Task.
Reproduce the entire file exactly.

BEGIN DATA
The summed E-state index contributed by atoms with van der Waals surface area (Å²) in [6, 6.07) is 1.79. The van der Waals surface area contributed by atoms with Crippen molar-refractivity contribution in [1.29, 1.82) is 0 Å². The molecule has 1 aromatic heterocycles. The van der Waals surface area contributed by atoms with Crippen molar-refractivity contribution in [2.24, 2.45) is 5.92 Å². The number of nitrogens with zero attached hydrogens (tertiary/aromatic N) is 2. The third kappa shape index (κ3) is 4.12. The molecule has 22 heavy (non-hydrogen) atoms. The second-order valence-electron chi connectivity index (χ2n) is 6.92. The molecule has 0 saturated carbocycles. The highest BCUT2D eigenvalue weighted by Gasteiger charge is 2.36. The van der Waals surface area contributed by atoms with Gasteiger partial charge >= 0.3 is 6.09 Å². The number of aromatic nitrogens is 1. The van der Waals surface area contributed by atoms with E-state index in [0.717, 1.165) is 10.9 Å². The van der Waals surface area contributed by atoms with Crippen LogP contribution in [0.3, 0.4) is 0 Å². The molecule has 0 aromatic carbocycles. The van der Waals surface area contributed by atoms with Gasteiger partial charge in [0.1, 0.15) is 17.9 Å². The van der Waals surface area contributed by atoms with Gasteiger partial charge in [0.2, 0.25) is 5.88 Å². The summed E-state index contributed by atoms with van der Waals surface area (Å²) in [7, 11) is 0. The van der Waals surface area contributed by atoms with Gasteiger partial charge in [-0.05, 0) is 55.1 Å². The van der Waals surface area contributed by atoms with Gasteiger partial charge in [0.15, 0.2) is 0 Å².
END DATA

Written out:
The summed E-state index contributed by atoms with van der Waals surface area (Å²) in [6, 6.07) is 1.79. The van der Waals surface area contributed by atoms with Crippen molar-refractivity contribution in [1.29, 1.82) is 0 Å². The molecule has 1 aromatic heterocycles. The van der Waals surface area contributed by atoms with Crippen molar-refractivity contribution in [2.24, 2.45) is 5.92 Å². The number of nitrogens with zero attached hydrogens (tertiary/aromatic N) is 2. The third kappa shape index (κ3) is 4.12. The molecule has 22 heavy (non-hydrogen) atoms. The second-order valence-electron chi connectivity index (χ2n) is 6.92. The molecule has 0 saturated carbocycles. The highest BCUT2D eigenvalue weighted by Gasteiger charge is 2.36. The van der Waals surface area contributed by atoms with Gasteiger partial charge >= 0.3 is 6.09 Å². The number of aromatic nitrogens is 1. The van der Waals surface area contributed by atoms with E-state index in [0.717, 1.165) is 10.9 Å². The van der Waals surface area contributed by atoms with Crippen LogP contribution in [0.3, 0.4) is 0 Å². The molecule has 0 aromatic carbocycles. The van der Waals surface area contributed by atoms with Gasteiger partial charge in [0.1, 0.15) is 17.9 Å². The van der Waals surface area contributed by atoms with Gasteiger partial charge in [0.2, 0.25) is 5.88 Å². The summed E-state index contributed by atoms with van der Waals surface area (Å²) in [7, 11) is 0. The van der Waals surface area contributed by atoms with Gasteiger partial charge in [-0.05, 0) is 55.1 Å². The van der Waals surface area contributed by atoms with Gasteiger partial charge in [0.15, 0.2) is 0 Å².